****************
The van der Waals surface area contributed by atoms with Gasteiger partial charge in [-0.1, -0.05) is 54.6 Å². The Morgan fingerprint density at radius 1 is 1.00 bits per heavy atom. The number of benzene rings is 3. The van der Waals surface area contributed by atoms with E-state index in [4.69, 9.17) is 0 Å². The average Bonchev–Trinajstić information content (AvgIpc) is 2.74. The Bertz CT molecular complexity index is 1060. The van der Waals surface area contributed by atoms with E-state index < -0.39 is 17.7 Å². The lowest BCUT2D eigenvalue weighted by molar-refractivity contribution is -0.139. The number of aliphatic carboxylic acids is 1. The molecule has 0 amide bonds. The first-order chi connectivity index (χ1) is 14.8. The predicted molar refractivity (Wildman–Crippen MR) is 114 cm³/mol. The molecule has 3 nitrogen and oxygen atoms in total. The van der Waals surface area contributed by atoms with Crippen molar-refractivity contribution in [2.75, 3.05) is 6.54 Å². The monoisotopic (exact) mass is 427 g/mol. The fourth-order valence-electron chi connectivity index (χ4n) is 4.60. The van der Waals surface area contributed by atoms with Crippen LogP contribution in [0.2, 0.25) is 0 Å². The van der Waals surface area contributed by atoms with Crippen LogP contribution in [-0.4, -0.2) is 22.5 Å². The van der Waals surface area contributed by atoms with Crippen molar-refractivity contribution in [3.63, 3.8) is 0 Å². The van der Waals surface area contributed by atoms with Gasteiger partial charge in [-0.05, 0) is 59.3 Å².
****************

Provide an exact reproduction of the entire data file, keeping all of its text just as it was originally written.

The van der Waals surface area contributed by atoms with Gasteiger partial charge in [-0.1, -0.05) is 54.6 Å². The Morgan fingerprint density at radius 1 is 1.00 bits per heavy atom. The number of benzene rings is 3. The van der Waals surface area contributed by atoms with E-state index in [4.69, 9.17) is 0 Å². The average Bonchev–Trinajstić information content (AvgIpc) is 2.74. The Bertz CT molecular complexity index is 1060. The van der Waals surface area contributed by atoms with E-state index < -0.39 is 17.7 Å². The lowest BCUT2D eigenvalue weighted by molar-refractivity contribution is -0.139. The number of aliphatic carboxylic acids is 1. The molecule has 0 amide bonds. The first-order chi connectivity index (χ1) is 14.8. The predicted molar refractivity (Wildman–Crippen MR) is 114 cm³/mol. The molecule has 3 nitrogen and oxygen atoms in total. The van der Waals surface area contributed by atoms with Crippen molar-refractivity contribution in [2.75, 3.05) is 6.54 Å². The monoisotopic (exact) mass is 427 g/mol. The fourth-order valence-electron chi connectivity index (χ4n) is 4.60. The van der Waals surface area contributed by atoms with Crippen LogP contribution in [0.2, 0.25) is 0 Å². The van der Waals surface area contributed by atoms with Crippen LogP contribution in [-0.4, -0.2) is 22.5 Å². The van der Waals surface area contributed by atoms with Crippen molar-refractivity contribution in [3.63, 3.8) is 0 Å². The van der Waals surface area contributed by atoms with Gasteiger partial charge in [-0.05, 0) is 59.3 Å².